Lev Yashin: The best goalkeeper of all time

Published: 20th April 2010
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In the days when football was played in black and white and half of the World was cut off by an iron curtain, Lev Yashin emerged as the best goalkeeper of all time.

A different title to bestow considering that Yashin played in an age where football was certainly less competitive than it is today, selection for the Russian National team was largely based on political connections more than talent and he probably played no more than twenty games out of his long career in "the west". Yet there can be no doubt that Yashin was a rare and prodigious talent, who even if he had appeared on the scene even ten years later would have been even more of a legend than he is today.

Born and brought up in the austere Moscow of the nineteen thirties, Yashin signed for the famous Dinamo Moscow sports club in 1949 where he played in his famous all-black soccer uniform till he hung up his boots in 1971, During that time Yashin won the USSR league championship of the USSR five times as well as the Soviet Cup three times. Strangely enough, Yashin also played in goal for Dinamo Moscow's ice hockey team and even won the USSR ice-hockey championship as a goalkeeper.

Despite his tremendous goalkeeping skills, Yashin was only called up to the national team for the first time in 1954, and from then went on to play 78 times for his country, which was a remarkable achievement in those times, when considerably fewer internationals take place. With Yashin in between the sticks, the USSR team made it to three World Cup finals (1958, 1962 and 1966), although they were then, as today, terrible un-achievers in the final stages of the World's most prestigious soccer tournament. However despite the USSR turning in their usual "grey performances", with their best being fourth place in 1966, Yashin caught the eye of most of the leading European clubs with solid performances. He made four clean sheets out of all the 13 games that he played in the three World Cup finals. Rumours had it that the mighty Real Madrid were interested in bringing Yashin to the Bernabeu, however the powers that be in Russian sport were not prepared to consider that the "black spider" would practice his trade on the other side of the iron curtain.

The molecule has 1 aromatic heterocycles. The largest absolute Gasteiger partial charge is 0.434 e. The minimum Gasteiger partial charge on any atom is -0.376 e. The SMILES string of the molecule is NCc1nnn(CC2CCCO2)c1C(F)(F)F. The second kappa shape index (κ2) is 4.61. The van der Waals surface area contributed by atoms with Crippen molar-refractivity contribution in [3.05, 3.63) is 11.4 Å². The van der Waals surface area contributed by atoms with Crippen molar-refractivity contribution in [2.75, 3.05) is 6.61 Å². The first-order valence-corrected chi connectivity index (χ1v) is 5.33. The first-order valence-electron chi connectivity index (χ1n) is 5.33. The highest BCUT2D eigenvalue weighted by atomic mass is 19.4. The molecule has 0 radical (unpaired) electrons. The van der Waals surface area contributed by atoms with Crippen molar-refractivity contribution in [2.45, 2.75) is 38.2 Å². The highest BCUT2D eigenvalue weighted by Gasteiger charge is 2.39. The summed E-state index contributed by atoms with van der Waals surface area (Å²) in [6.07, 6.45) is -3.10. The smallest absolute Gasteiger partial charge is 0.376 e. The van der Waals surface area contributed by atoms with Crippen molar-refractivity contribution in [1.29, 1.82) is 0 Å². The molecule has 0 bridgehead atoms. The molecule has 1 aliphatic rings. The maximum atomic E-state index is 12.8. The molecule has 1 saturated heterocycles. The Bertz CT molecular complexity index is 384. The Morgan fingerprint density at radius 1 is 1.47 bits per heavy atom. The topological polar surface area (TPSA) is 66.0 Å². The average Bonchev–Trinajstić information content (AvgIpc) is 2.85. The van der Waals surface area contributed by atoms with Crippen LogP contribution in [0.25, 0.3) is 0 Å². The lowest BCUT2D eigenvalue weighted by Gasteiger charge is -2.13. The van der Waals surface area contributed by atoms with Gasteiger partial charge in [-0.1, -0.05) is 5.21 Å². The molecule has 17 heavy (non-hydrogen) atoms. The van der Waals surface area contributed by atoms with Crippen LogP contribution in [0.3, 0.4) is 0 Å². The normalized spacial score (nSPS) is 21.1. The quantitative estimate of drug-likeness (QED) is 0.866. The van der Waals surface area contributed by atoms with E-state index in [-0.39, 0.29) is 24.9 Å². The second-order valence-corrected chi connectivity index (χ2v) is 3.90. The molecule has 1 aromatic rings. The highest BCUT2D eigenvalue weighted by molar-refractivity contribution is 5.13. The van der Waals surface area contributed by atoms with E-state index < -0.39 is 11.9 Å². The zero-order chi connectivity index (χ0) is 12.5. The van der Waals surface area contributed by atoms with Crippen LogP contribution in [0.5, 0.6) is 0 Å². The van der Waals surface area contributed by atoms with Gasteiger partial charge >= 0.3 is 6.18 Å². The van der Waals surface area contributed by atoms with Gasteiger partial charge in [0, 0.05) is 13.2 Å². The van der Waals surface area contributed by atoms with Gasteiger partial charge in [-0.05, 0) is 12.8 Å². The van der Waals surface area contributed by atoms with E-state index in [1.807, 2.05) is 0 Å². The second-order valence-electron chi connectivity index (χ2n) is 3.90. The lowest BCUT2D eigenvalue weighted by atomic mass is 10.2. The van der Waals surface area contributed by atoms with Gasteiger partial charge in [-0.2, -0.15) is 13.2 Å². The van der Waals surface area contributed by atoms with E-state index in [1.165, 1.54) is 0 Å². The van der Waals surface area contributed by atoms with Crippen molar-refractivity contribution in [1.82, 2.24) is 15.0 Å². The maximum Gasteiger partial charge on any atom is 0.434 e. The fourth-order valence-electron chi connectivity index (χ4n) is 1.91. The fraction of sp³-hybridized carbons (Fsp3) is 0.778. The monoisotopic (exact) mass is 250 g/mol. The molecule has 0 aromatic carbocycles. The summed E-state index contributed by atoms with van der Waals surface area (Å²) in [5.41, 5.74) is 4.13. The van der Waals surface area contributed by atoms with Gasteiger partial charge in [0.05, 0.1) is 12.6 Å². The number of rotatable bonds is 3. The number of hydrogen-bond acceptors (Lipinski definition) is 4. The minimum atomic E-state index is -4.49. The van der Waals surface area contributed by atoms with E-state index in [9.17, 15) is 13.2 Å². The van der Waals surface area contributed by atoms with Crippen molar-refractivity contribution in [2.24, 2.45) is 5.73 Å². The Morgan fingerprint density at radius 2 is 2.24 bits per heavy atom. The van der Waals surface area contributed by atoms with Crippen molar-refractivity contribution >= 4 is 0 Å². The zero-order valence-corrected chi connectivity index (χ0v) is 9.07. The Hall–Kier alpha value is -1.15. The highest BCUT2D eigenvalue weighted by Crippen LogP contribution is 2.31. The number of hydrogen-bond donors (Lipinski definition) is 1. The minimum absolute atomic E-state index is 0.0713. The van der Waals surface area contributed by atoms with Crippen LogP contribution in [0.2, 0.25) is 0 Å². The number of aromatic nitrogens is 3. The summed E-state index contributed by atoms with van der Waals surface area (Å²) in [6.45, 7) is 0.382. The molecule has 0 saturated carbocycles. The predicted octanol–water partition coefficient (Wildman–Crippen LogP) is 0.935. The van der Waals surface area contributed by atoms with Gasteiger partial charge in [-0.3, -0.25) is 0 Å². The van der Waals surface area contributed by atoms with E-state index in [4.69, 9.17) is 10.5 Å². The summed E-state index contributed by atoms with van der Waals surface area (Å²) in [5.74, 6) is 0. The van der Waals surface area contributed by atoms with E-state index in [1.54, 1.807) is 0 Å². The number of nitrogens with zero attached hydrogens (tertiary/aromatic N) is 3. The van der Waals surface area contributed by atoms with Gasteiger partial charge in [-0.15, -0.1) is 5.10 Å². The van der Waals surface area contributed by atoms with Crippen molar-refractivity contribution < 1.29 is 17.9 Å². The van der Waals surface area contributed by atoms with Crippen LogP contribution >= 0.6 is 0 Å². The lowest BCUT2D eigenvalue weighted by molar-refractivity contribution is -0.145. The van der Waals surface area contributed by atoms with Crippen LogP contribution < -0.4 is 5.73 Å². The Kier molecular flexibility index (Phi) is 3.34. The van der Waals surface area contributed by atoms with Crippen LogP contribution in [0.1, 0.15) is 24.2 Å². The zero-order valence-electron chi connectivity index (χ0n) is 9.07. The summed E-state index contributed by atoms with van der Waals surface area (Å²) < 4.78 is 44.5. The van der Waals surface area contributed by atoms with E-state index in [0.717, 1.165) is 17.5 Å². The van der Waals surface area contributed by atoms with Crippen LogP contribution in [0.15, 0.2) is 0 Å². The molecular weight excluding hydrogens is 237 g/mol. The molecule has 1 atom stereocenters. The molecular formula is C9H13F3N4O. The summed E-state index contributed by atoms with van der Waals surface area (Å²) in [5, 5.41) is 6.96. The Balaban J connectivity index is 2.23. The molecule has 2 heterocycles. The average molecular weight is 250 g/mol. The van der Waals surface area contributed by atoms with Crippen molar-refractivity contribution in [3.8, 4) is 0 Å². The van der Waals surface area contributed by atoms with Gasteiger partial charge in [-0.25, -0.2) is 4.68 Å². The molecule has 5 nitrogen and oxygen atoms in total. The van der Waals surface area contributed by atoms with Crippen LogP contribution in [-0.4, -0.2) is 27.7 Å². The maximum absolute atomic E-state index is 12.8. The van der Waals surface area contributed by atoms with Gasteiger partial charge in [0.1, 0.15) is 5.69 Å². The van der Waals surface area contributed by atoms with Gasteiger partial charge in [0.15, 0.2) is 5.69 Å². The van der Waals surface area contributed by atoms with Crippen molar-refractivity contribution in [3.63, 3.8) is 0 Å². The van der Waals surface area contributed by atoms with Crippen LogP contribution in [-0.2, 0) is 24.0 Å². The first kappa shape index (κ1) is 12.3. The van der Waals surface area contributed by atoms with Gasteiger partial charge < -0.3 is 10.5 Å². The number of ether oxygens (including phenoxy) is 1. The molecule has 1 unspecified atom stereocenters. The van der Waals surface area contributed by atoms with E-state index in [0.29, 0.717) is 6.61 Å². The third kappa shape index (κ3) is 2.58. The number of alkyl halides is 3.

Although the USSR team always did relatively poorly in the World Cup, with Yashin in goal they did win the 1956 Olympics soccer gold as well as the inaugural 1960 European championships. The Russian victory was not such a big achievement, as just 17 teams entered the tournament with West Germany and Italy refusing to take part, and Spain withdrawing rather than travel to Moscow to play in the second leg of the knockout stages. The finals, held in Paris, were a four team affair and Russia won a typically "iron curtain" final 2-1 after extra time against Yugoslavia

Lev Yashin is particularly remembered in the Western world for his outstanding performance in the 1963 FA Centenary match. Yashin was picked out to play in goal for the 'Rest of the World XI' against the England team at Wembley Stadium. The crowd looked on in wonder as Yashin made a number of the breathtaking unbelievable saves. Largely on the back of this single performance Lev Yashin became the only goalkeeper ever to win the European Footballer of the Year Award in 1963.

For his outstanding service to the people and for his country Yashin was awarded the Order of Lenin (1967), the highest award of the USSR. FIFA polls placed Yashin in the "Century XI" team, and also named him 'World - Keeper of the Century' ahead of England legend Gordon Banks among others.

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